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You know by now about the disdain I have for the Resident Evil films and Paul W.S. Anderson in particular. He may have an identifiable style, but that style is nauseating and disgusting to my personal visual palette. So, thank goodness he’s only an executive producer for the series’ much needed reboot. I think the reason people have stuck with Resident Evil as a potentially great film franchise is because of just how deep and complex it is from other zombie series. What I was hoping for from Resident Evil: Welcome to Raccoon City was a reboot was a celebration of not only a return to form for the video games, but a film series rising from the ashes in capable hands. Unfortunately, the more things change, the more they stay the same.

But before that, I have to address at least some positives in Welcome to Raccoon City and I suppose the most obvious positive for anyone who also despises the Resident Evil franchise of Paul W.S. Anderson is how this film is so unlike his Resident Evil films. The millions cut a second, strobe lighting visuals are now a thing of the past so audiences can now actually see action scenes instead of developing epilepsy. You don’t get the sense that the film is rushing either, so you get an actual build-up to scarier scenes rather than pushing you into the thick of it.

Fans will be happy that Welcome to Raccoon city follows the video games much closer so there will be plenty to dissect in the form of nods to the video games. But the biggest fan satisfaction is that the characters of the games are the actual main characters. No more Milla Jovovich as the seemingly immortal Alice, now we follow Kaya Scodelario as Claire Redfield who I have to say does a pretty good job. I did expect the film to make compromises with the characters, and I was to an extent proven right, but Kaya plays her role pretty convincingly. I’ll even say that the sets are impressive. The Spencer Mansion in particular is fantastically close to the video game and people who were sent to scout for locations on this film should really give themselves a pat on the back.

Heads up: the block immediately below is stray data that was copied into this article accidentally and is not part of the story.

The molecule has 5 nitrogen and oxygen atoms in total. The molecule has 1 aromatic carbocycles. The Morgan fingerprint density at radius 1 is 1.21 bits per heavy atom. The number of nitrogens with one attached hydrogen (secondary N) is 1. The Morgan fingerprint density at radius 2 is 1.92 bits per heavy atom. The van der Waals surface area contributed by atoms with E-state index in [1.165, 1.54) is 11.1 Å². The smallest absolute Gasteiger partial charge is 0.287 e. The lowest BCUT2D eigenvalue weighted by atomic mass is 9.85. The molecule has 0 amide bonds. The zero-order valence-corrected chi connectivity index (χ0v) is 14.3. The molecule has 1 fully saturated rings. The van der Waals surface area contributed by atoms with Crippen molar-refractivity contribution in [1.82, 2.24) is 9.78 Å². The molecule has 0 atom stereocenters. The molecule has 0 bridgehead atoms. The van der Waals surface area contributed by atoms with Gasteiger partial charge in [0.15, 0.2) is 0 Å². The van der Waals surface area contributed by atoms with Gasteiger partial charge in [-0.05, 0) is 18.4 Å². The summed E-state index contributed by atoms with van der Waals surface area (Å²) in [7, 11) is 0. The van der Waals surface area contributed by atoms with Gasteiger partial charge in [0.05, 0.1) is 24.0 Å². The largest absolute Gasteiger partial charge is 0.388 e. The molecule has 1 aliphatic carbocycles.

It’s a shame the rest of the film doesn’t share her convincingness. If you thought this film marked a new era for Resident Evil films, you are dead wrong. I’m almost on the fence as to whether the filmmakers truly dissected the source material because while Claire is pretty close to her video game counterpart, other characters are far from it. Case in point Leon S. Kennedy (Avan Jogia). By no means this is the fault of Jogia, but while yes, Leon is the rookie cop of Raccoon City like he is in the video games, he is often the butt of his cop buddies and isn’t taken seriously. Even in the action scenes, he acts like a buffoon with impenetrable plot armour. What a way to respect one of the series’ most beloved characters.

While the style of Paul W.S Anderson is out of the window, his dark arts are still at work here. We may not have his branded B-Movie way of filmmaking, but Welcome to Raccoon City has something in abundance, which is just as annoying. Timestamps. Timestamps galore in Welcome to Raccoon City, just a couple of times is tolerable, but they seem to keep coming every twenty minutes and it can be really infuriating when you’re trying to get invested. The strobe lighting even makes a very brief appearance when Claire’s brother Chris Redfield (Robbie Amell) has only a lighter to see in the dark corridors of the Spencer Mansion, whilst zombies are all around him. Honestly, if there wasn’t a chair to sit on, I’d be on my knees shouting “Noo! We we’re so close!”.

The film also tries to be funny with references to the ’90s like PalmPilot, Pagers and Blockbuster just to name a few, and none of them land. Thank goodness the trend of referencing the ’80s has gone away because if this film thinks it can start the 90’s reference trend, it has already killed it dead.

Thinking outside of the box, I believe that Paul W.S Anderson’s Resident Evil films were just a case of very bad timing. As the film was doing terribly, so was the video game series. The name Resident Evil had become a bitter taste in fans mouths, especially by the sixth game in the series which has effectively killed the series dead with its action-orientated gameplay. But now with RE7 and 8, the name has much more respect to its name thanks to a return to its roots. Whilst Welcome to Raccoon City does tell an origin story, it is still in the mindset that people want zombie-killing action. They’re wrong. The world of Resident Evil is rife with exploration and as RE7 and 8 have proven, suspense and dread is the way to go.

Though it also raises the question after six failed attempts and now this, is it time to give up on Resident Evil films, or continue searching for the right director to do it justice?

Final Result: 3/10 – Poor

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Have you seen Resident Evil: Welcome to Raccoon City? What did you think? Please let me know your thoughts and opinions in the comments below.

Next Time: West Side Story


Film Reviews

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